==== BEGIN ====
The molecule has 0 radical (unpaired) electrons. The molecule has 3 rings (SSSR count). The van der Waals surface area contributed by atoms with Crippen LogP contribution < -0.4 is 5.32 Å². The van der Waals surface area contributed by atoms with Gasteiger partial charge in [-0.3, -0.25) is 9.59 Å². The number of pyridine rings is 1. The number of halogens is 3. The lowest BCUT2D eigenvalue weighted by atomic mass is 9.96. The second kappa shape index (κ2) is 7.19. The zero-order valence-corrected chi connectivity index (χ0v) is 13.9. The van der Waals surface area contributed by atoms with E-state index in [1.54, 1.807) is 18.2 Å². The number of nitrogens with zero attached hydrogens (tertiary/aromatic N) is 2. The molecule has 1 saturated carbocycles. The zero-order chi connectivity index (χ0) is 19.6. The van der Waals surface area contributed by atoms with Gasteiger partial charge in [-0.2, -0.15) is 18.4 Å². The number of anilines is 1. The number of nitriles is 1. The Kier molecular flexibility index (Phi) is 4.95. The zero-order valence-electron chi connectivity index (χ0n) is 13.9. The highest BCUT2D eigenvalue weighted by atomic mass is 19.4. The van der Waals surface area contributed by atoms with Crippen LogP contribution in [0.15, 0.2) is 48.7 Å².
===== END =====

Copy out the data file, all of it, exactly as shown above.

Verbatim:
The molecule has 0 radical (unpaired) electrons. The molecule has 3 rings (SSSR count). The van der Waals surface area contributed by atoms with Crippen LogP contribution < -0.4 is 5.32 Å². The van der Waals surface area contributed by atoms with Gasteiger partial charge in [-0.3, -0.25) is 9.59 Å². The number of pyridine rings is 1. The number of halogens is 3. The lowest BCUT2D eigenvalue weighted by atomic mass is 9.96. The second kappa shape index (κ2) is 7.19. The zero-order valence-corrected chi connectivity index (χ0v) is 13.9. The van der Waals surface area contributed by atoms with E-state index in [1.54, 1.807) is 18.2 Å². The number of nitrogens with zero attached hydrogens (tertiary/aromatic N) is 2. The molecule has 1 saturated carbocycles. The zero-order chi connectivity index (χ0) is 19.6. The van der Waals surface area contributed by atoms with Gasteiger partial charge in [-0.2, -0.15) is 18.4 Å². The number of anilines is 1. The number of nitriles is 1. The Kier molecular flexibility index (Phi) is 4.95. The zero-order valence-electron chi connectivity index (χ0n) is 13.9. The highest BCUT2D eigenvalue weighted by atomic mass is 19.4. The van der Waals surface area contributed by atoms with Crippen LogP contribution in [0.15, 0.2) is 48.7 Å².